New deck over demolished pool

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  #1  
Old 11-26-06, 07:35 AM
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New deck over demolished pool

Our homes previous owned demolished the in ground pool in the back yard and filled it with debris and river rock. We'd like to build a 12' x 12' wood deck over the spot where the pool was but don't know how to anchor it so that it will remain level.
Has anyone else faced this situation?
 
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Old 11-26-06, 09:38 AM
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New deck over demolished

Where are you? - That will dictate how deep you must be. More information is really needed.

Typical concrete posts or Sonotubes will not be adequate support on an unknown fill. You will need some sort of a concrete footing pad.

Select your post locations and dig to the required depth. That will give an idea of what you have to deal with. At that point, you can build a wide footing or go deeper to find better soil.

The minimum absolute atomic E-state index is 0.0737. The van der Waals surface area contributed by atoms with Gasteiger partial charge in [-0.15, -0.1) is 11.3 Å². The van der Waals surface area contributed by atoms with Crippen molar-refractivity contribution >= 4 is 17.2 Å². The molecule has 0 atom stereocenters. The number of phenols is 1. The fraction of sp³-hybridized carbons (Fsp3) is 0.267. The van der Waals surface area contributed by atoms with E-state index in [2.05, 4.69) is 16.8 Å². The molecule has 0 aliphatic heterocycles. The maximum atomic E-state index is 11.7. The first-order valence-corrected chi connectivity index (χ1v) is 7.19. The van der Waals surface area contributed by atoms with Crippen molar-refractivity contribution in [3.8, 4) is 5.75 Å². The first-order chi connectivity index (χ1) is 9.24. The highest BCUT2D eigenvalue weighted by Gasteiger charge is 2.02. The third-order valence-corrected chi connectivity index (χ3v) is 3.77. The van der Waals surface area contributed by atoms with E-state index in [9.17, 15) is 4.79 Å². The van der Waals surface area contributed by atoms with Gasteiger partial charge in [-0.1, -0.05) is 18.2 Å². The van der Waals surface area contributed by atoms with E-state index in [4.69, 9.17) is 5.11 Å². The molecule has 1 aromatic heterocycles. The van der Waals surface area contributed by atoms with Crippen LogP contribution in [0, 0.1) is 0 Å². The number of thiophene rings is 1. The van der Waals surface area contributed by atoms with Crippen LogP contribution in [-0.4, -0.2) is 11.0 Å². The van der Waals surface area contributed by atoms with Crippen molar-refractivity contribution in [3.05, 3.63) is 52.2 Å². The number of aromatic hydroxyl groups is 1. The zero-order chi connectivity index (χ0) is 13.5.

If you were building a big deck, you could justify a power auger and just go deep, but that is probably not practical.

Dick
 
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Old 11-26-06, 01:51 PM
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New deck over demolished pool

We are in Arizona. Unfortunately when he demolished the pool he only removed the cool decking, the cement body and rebar are still in the ground. I've asked for quotes for a cement pad and no one will do it because they can't guarantee the rocks won't sift and cause cracking. The pool is 10 feet at it's deepest and 3 in the shallow end. We know which end is which and can guess where the stairs still are - if we sind the corner posts to the depth of the shallow end will that be enough to stabilize the deck itself? How would we sink them through the rocks and depris without having to remove all of either.





Originally Posted by Concretemasonry
Where are you? - That will dictate how deep you must be. More information is really needed.

Typical concrete posts or Sonotubes will not be adequate support on an unknown fill. You will need some sort of a concrete footing pad.

Select your post locations and dig to the required depth. That will give an idea of what you have to deal with. At that point, you can build a wide footing or go deeper to find better soil.

If you were building a big deck, you could justify a power auger and just go deep, but that is probably not practical.

Dick
 
 

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